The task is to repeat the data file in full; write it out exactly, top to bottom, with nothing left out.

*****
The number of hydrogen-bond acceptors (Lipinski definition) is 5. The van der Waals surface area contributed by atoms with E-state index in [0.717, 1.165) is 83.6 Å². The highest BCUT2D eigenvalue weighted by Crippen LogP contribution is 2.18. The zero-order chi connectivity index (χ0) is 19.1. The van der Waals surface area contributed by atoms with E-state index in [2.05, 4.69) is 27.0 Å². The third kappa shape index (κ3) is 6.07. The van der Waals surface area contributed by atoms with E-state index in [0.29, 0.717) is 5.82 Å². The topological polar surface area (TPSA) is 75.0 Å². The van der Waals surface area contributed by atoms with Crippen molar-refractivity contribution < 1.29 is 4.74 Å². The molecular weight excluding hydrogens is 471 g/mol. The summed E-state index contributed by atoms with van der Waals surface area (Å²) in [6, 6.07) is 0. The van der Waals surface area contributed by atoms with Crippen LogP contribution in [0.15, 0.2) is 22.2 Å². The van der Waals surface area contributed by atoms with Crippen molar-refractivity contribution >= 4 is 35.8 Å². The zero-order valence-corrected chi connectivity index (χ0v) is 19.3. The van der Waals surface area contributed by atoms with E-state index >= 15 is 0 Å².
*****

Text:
The number of hydrogen-bond acceptors (Lipinski definition) is 5. The van der Waals surface area contributed by atoms with E-state index in [0.717, 1.165) is 83.6 Å². The highest BCUT2D eigenvalue weighted by Crippen LogP contribution is 2.18. The zero-order chi connectivity index (χ0) is 19.1. The van der Waals surface area contributed by atoms with E-state index in [2.05, 4.69) is 27.0 Å². The third kappa shape index (κ3) is 6.07. The van der Waals surface area contributed by atoms with E-state index in [0.29, 0.717) is 5.82 Å². The topological polar surface area (TPSA) is 75.0 Å². The van der Waals surface area contributed by atoms with Crippen molar-refractivity contribution < 1.29 is 4.74 Å². The molecular weight excluding hydrogens is 471 g/mol. The summed E-state index contributed by atoms with van der Waals surface area (Å²) in [6, 6.07) is 0. The van der Waals surface area contributed by atoms with Crippen LogP contribution in [0.15, 0.2) is 22.2 Å². The van der Waals surface area contributed by atoms with Crippen molar-refractivity contribution >= 4 is 35.8 Å². The zero-order valence-corrected chi connectivity index (χ0v) is 19.3. The van der Waals surface area contributed by atoms with E-state index >= 15 is 0 Å².